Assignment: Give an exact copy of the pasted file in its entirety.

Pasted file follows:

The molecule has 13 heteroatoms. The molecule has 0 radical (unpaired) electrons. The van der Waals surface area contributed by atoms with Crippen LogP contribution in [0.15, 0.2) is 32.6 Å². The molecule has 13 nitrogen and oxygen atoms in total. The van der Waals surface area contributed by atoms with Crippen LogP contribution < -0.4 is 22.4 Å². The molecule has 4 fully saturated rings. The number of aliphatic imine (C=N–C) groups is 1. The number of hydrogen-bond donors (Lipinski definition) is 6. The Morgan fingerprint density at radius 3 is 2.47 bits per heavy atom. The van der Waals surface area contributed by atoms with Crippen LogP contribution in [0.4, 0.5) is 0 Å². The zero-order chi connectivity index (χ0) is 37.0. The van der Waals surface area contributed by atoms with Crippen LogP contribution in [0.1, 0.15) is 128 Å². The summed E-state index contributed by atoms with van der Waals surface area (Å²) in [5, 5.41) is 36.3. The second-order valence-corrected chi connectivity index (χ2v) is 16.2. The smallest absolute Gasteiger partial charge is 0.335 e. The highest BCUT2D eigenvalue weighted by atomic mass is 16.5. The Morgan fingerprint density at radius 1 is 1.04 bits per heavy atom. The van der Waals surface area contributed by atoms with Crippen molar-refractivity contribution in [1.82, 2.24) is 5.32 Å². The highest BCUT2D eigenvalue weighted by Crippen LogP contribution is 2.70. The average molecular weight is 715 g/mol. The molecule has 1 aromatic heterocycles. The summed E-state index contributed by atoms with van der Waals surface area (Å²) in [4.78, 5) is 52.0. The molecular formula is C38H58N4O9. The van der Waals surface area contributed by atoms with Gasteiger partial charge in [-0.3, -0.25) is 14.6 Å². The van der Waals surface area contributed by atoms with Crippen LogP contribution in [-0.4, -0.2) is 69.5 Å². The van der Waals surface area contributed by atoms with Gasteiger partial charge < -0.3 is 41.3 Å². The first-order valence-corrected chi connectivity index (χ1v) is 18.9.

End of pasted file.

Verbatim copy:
The molecule has 13 heteroatoms. The molecule has 0 radical (unpaired) electrons. The van der Waals surface area contributed by atoms with Crippen LogP contribution in [0.15, 0.2) is 32.6 Å². The molecule has 13 nitrogen and oxygen atoms in total. The van der Waals surface area contributed by atoms with Crippen LogP contribution < -0.4 is 22.4 Å². The molecule has 4 fully saturated rings. The number of aliphatic imine (C=N–C) groups is 1. The number of hydrogen-bond donors (Lipinski definition) is 6. The Morgan fingerprint density at radius 3 is 2.47 bits per heavy atom. The van der Waals surface area contributed by atoms with Crippen LogP contribution in [0.4, 0.5) is 0 Å². The zero-order chi connectivity index (χ0) is 37.0. The van der Waals surface area contributed by atoms with Crippen LogP contribution in [0.1, 0.15) is 128 Å². The summed E-state index contributed by atoms with van der Waals surface area (Å²) in [5, 5.41) is 36.3. The second-order valence-corrected chi connectivity index (χ2v) is 16.2. The smallest absolute Gasteiger partial charge is 0.335 e. The highest BCUT2D eigenvalue weighted by atomic mass is 16.5. The Morgan fingerprint density at radius 1 is 1.04 bits per heavy atom. The van der Waals surface area contributed by atoms with Crippen molar-refractivity contribution in [1.82, 2.24) is 5.32 Å². The highest BCUT2D eigenvalue weighted by Crippen LogP contribution is 2.70. The average molecular weight is 715 g/mol. The molecule has 1 aromatic heterocycles. The summed E-state index contributed by atoms with van der Waals surface area (Å²) in [4.78, 5) is 52.0. The molecular formula is C38H58N4O9. The van der Waals surface area contributed by atoms with Gasteiger partial charge in [-0.3, -0.25) is 14.6 Å². The van der Waals surface area contributed by atoms with Crippen LogP contribution in [-0.4, -0.2) is 69.5 Å². The van der Waals surface area contributed by atoms with Gasteiger partial charge < -0.3 is 41.3 Å². The first-order valence-corrected chi connectivity index (χ1v) is 18.9.